Kevin Mitnick, whose pioneering antics of conning employees in the 1980s and 1990s into helping him steal software and services from major telephone and technology companies made him the most famous US hacker, has died aged 59.
Mitnick died Sunday in Las Vegas after a 14-month battle with pancreatic cancer, said Stu Sjouwerman, CEO of security training firm KnowBe4, of which Mitnick is chief hacking officer.
His colorful career – from student tinkerer to FBI fugitive, imprisoned criminal, and finally respected cybersecurity professional, public speaker, and writer consulted by US lawmakers and global corporations – reflects the evolution of society's understanding of the nuances of computer hacking.
Through Mitnick's professional trajectory, and what many consider to be the spirit of misplaced prosecution that put him behind bars for nearly five years through 2000, the public has learned how to better distinguish serious computer crimes from mischievous youth troublemakers eager to prove their hacking prowess.
“He never hacked for money,” said Sjouwerman, who became Mitnick's business partner in 2011. He mostly chased trophies, especially cellphone codes, he said.
Much furor followed Mitnick's high-profile arrest in 1995, three years after he had missed probation on an earlier computer-breaking charge. The government accused him of causing millions of dollars in damage to companies including Motorola, Novell, Nokia and Sun Microsystems by stealing software and changing computer code.
But federal prosecutors had trouble gathering felony evidence, and after being jailed for nearly four years, Mitnick reached a plea agreement in 1999 that commended him for his time served.
Upon his release in January 2000 from prison, Mitnick told reporters he “was a simple misdemeanor felony.” He said, “I want to know as much as I can about how the telephone network works.”
He was initially banned for three years from using a computer, modem, cell phone or anything that could give him internet access – and public speaking. Those requirements were gradually relaxed but he was not allowed back online until December 2002.
Mitnick's specialty is social engineering. He would impersonate a company employee to obtain passwords and data, a technique known as pretexting which remains one of the most effective hacks and which usually requires considerable research to succeed.
“His ingenuity challenges systems, encourages dialogue, and pushes boundaries in cybersecurity. He will remain a testament to the uncharted power of curiosity,” tweeted Chris Wysopal, who as a member of the white hat hacker group L0pht testified before the US Senate years before Mitnick did the same.
“My true hacking activity is a quest for knowledge, an intellectual challenge, a thrill, and an escape from reality,” Mitnick said during a March 2000 congressional hearing in response to a question by Senator Joseph Lieberman, D-Conn., about what motivated him.
In his prepared testimony, Mitnick boasted that he had “successfully penetrated some of the most robust computer systems ever developed.”
Mitnick was first arrested for computer crime at age 17 for daringly walking into a Pacific Bell office and carrying several computer manuals and a code to a digital door lock. For that, he served a year in a rehab center, deemed by a federal judge to be addicted to computer destruction.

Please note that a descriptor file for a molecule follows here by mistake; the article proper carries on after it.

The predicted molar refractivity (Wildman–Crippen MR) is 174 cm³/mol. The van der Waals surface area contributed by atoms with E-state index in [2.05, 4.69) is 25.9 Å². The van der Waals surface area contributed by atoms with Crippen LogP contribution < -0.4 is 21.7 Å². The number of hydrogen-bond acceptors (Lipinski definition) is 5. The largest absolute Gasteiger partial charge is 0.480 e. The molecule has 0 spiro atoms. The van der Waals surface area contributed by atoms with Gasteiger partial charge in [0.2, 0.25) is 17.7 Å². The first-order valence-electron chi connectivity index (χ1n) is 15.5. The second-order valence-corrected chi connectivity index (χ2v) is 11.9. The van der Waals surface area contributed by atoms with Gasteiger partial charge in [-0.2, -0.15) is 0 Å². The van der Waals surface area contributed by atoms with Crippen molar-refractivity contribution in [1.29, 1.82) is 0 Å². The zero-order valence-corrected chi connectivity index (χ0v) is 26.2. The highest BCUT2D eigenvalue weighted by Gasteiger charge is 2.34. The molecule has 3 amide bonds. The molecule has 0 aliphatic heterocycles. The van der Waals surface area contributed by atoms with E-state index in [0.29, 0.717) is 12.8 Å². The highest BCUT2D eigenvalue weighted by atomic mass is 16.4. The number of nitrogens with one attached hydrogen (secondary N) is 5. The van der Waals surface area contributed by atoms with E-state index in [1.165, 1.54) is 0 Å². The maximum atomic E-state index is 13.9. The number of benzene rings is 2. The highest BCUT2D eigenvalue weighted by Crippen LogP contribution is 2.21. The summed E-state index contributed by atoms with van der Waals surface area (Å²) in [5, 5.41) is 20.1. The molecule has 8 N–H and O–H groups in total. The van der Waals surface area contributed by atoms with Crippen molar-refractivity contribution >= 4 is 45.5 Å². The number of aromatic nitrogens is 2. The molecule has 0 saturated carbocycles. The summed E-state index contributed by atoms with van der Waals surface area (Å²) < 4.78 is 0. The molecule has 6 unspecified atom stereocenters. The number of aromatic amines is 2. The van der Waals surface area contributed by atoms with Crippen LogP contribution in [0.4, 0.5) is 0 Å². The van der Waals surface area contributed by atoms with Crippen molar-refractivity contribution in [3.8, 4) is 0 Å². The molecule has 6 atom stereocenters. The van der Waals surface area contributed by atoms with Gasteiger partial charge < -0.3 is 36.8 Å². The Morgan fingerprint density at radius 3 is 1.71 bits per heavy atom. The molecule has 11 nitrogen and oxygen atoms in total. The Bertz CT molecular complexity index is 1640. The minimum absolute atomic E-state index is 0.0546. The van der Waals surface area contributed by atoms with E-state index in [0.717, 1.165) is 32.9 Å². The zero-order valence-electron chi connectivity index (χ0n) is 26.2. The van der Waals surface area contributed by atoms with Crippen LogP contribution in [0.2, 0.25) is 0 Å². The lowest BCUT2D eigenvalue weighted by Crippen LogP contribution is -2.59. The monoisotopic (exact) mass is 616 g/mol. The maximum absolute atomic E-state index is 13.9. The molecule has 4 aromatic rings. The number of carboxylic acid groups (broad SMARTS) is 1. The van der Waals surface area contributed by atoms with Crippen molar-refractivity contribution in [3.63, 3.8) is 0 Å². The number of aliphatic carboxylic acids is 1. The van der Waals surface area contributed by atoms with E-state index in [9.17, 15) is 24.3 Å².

Mitnick was raised in the bleak Los Angeles suburb of Panorama City by his mother, who divorced his father when he was 3 years old. An overweight and lonely teenager, he dropped out of high school and found only friends when he stumbled into the world of phone phreaks – teenagers who use stolen phone codes to make free long-distance calls.
The phone led to the computer, and Mitnick showed himself to be a determined, if not a stellar hacker. Fascinated by the possibilities of using computers to gain access and power, Mitnick began breaking into voice mail and computer systems, rummaging through private files and taunting those who passed them.
But the other side of Mitnick became clear in a conversation he had with investigative journalist Jonathan Littman printed in the mid-1990s in “The Fugitive Game: Online with Kevin Mitnick.” The hacker seems less of a threat than a frightened and disturbed young man, more annoying than vindictive.
And although a computer file containing 20,000 copied credit card numbers from internet service provider Netcom was found on Mitnick's computer after his 1994 arrest, there's no evidence he ever used any of the accounts.
Mitnick became a celebrity cause for hackers who found his 5 year prison sentence excessive. Several websites were vandalized to send messages demanding his release. Among his targets was The New York Times – which some sympathizers accused of exaggerating the social harm Mitnick posed.
Exaggerated stories about Mitnick's exploits and abilities also circulated, sometimes sparking hysteria.
One led prison officials to put him in solitary confinement for nine months, Sjouwerman said, because they feared he could start a nuclear war by whistling into a pay phone – mimicking a modem “to hack into NORAD and trigger a ballistic missile.”
Mitnick is the author of “The Ghost in the Wires,” which chronicles his adventures as a wanted hacker and three other books he co-authored including “The Art of Deception.”
In addition to his job at KnowBe4, where Mitnick is not involved in day-to-day operations, he runs a separate penetration testing business with his wife, ex Kimberely Barry.
He is a native of Australia, where the two met.